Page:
East Bay Community Energy (EBCE), for instance, has contracts for just under 100 megawatts of local RA, CEO Nick Chaset told Greentech Media in April. Those projects include the 36-megawatt Oakland Clean Energy battery project being built to replace an oil-fired power plant in west Oakland, as well as its joint procurement with other Bay Area CCAs of 30 megawatts of behind-the-meter storage and solar to back up communities facing the wildfire-prevention blackouts being imposed by PG&E. 

Under the CPUC’s new framework, those projects may no longer pencil out economically, said Melissa Brandt, EBCE’s senior director of public policy. In fact, EBCE’s board, which was “moving to approve a couple of deals for that solicitation” for behind-the-meter storage, is now “having to reevaluate” things. 

That’s because CCAs can’t predict the projects’ local RA value under the new framework. CCAs can bid their local RA to the utilities doing central procurement, she said. But then they run the risk of utilities rejecting them and choosing competing natural gas or larger-scale renewables and energy storage instead. 

CCAs can also “show” their local RA values to reduce the utility’s overall procurement requirements, she said. But that method won’t provide the same value as applying the RA value directly to their individual local RA needs, she said.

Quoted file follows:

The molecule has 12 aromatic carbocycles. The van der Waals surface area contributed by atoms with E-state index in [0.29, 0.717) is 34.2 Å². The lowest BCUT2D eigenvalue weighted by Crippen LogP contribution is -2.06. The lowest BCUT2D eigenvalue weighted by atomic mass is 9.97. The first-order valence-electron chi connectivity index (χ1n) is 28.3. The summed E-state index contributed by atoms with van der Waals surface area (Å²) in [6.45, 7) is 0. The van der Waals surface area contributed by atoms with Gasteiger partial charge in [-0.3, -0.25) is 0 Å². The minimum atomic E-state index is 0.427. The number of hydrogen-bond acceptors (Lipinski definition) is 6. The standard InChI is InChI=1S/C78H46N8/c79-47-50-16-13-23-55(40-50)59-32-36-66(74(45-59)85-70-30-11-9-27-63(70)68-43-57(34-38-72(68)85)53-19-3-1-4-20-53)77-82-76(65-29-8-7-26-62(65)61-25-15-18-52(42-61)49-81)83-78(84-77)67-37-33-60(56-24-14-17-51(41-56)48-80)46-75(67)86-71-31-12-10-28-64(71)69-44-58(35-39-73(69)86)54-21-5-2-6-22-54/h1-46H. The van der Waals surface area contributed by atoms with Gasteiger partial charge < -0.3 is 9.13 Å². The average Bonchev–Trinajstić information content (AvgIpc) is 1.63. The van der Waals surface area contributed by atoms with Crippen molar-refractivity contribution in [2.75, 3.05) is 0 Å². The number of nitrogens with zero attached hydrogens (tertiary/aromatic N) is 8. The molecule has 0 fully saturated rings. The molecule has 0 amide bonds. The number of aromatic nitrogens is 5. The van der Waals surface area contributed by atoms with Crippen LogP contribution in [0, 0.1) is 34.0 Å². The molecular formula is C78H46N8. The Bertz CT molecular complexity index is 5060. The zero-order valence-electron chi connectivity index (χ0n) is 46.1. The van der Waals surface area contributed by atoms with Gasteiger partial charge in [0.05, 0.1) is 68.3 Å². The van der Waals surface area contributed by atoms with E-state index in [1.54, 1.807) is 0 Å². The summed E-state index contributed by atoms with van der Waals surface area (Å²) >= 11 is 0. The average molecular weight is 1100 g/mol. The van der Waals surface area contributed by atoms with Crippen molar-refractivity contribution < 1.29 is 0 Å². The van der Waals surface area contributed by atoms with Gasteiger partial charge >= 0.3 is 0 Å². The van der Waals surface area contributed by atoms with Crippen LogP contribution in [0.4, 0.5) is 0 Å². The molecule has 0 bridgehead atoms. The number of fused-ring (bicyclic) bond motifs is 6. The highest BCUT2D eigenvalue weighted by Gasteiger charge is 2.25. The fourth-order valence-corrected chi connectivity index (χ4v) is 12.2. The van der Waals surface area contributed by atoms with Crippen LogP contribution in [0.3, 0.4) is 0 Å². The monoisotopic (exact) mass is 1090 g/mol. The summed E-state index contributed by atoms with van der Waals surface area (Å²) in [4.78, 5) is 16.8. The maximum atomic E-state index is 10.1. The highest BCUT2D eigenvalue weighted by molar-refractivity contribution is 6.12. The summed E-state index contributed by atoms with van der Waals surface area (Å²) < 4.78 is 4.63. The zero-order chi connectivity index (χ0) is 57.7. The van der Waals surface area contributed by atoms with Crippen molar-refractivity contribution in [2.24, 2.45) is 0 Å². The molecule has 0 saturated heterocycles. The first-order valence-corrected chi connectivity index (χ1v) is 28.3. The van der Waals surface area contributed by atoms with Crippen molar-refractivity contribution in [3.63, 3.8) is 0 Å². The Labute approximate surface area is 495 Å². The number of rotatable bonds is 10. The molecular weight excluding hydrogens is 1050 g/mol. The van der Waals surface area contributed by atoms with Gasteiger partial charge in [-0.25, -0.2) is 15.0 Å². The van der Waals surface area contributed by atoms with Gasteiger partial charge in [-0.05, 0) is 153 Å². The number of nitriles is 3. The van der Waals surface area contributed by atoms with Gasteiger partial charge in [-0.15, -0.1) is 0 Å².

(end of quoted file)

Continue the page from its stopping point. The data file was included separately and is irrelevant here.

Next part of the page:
Seth Hilton, an energy development attorney with law firm Stoel Rives, noted that “because of concern about not being able to monetize RA, CCAs might not be willing to invest in local projects” and instead could turn to cheaper options such as utility-scale solar and battery projects in rural regions. 

Other options on the table?

To resolve some of these uncertainties, the CPUC has ordered utilities and CCAs to form a working group to propose a “local capacity requirement reduction compensation mechanism” for existing contracts. The CPUC will include the resulting proposals in an upcoming decision before the central procurement mechanism goes into effect in 2021.  

CCAs do have ideas on this front, Brandt said. One could be allowing CCAs to procure their own carbon-free resources first, and only then asking utilities to acquire the remaining natural-gas-fired capacity needed. Another would be providing financial credits to each CCA for the local RA they’ve already contracted. 

“Having said that, the devil’s in the details," she said. “We don’t know how that working group is going to function and whether it can come up with the optimal solution.” 

CalCCA had asked the CPUC to consider a settlement agreement that would rely on a “competitively neutral, independent and creditworthy entity” to procure RA for the state as a whole. The CPUC rejected that plan, which would have used a “residual model” that allows CCAs to procure their own local RA and then turn to a central buyer for the remainder, on the grounds that it could lead to shortfalls in capacity. 

A state bill that would have given the CPUC the authority to task a state agency with that role, AB 56, failed to move forward last year.

A revised version that would create a public benefit corporation to serve as central procurement authority is highly unlikely to pass in this year’s legislative session, which is dominated by responses to the COVID-19 pandemic, Brandt said.